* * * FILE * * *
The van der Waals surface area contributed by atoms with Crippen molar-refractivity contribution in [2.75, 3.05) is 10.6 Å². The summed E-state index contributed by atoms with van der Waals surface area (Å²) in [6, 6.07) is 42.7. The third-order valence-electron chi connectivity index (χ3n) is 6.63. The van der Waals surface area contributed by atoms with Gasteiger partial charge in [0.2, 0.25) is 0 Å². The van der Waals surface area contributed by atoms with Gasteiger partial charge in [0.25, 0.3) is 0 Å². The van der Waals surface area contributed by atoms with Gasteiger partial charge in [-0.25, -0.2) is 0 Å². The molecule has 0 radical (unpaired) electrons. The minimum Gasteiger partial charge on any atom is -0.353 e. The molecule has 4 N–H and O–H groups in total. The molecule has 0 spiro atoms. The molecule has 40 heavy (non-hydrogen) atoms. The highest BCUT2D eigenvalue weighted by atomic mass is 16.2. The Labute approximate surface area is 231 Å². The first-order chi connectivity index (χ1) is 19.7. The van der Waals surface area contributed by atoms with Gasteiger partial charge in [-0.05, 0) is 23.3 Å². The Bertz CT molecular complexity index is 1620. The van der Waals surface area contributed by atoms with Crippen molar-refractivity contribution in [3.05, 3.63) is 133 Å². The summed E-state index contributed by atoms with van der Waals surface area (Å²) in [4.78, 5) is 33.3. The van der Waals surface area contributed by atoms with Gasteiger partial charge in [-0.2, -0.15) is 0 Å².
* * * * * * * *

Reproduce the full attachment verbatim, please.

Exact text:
The van der Waals surface area contributed by atoms with Crippen molar-refractivity contribution in [2.75, 3.05) is 10.6 Å². The summed E-state index contributed by atoms with van der Waals surface area (Å²) in [6, 6.07) is 42.7. The third-order valence-electron chi connectivity index (χ3n) is 6.63. The van der Waals surface area contributed by atoms with Gasteiger partial charge in [0.2, 0.25) is 0 Å². The van der Waals surface area contributed by atoms with Gasteiger partial charge in [0.25, 0.3) is 0 Å². The van der Waals surface area contributed by atoms with Gasteiger partial charge in [-0.25, -0.2) is 0 Å². The molecule has 0 radical (unpaired) electrons. The minimum Gasteiger partial charge on any atom is -0.353 e. The molecule has 4 N–H and O–H groups in total. The molecule has 0 spiro atoms. The molecule has 40 heavy (non-hydrogen) atoms. The highest BCUT2D eigenvalue weighted by atomic mass is 16.2. The Labute approximate surface area is 231 Å². The first-order chi connectivity index (χ1) is 19.7. The van der Waals surface area contributed by atoms with Gasteiger partial charge in [-0.05, 0) is 23.3 Å². The Bertz CT molecular complexity index is 1620. The van der Waals surface area contributed by atoms with Crippen molar-refractivity contribution in [3.05, 3.63) is 133 Å². The summed E-state index contributed by atoms with van der Waals surface area (Å²) in [4.78, 5) is 33.3. The van der Waals surface area contributed by atoms with Gasteiger partial charge in [-0.2, -0.15) is 0 Å².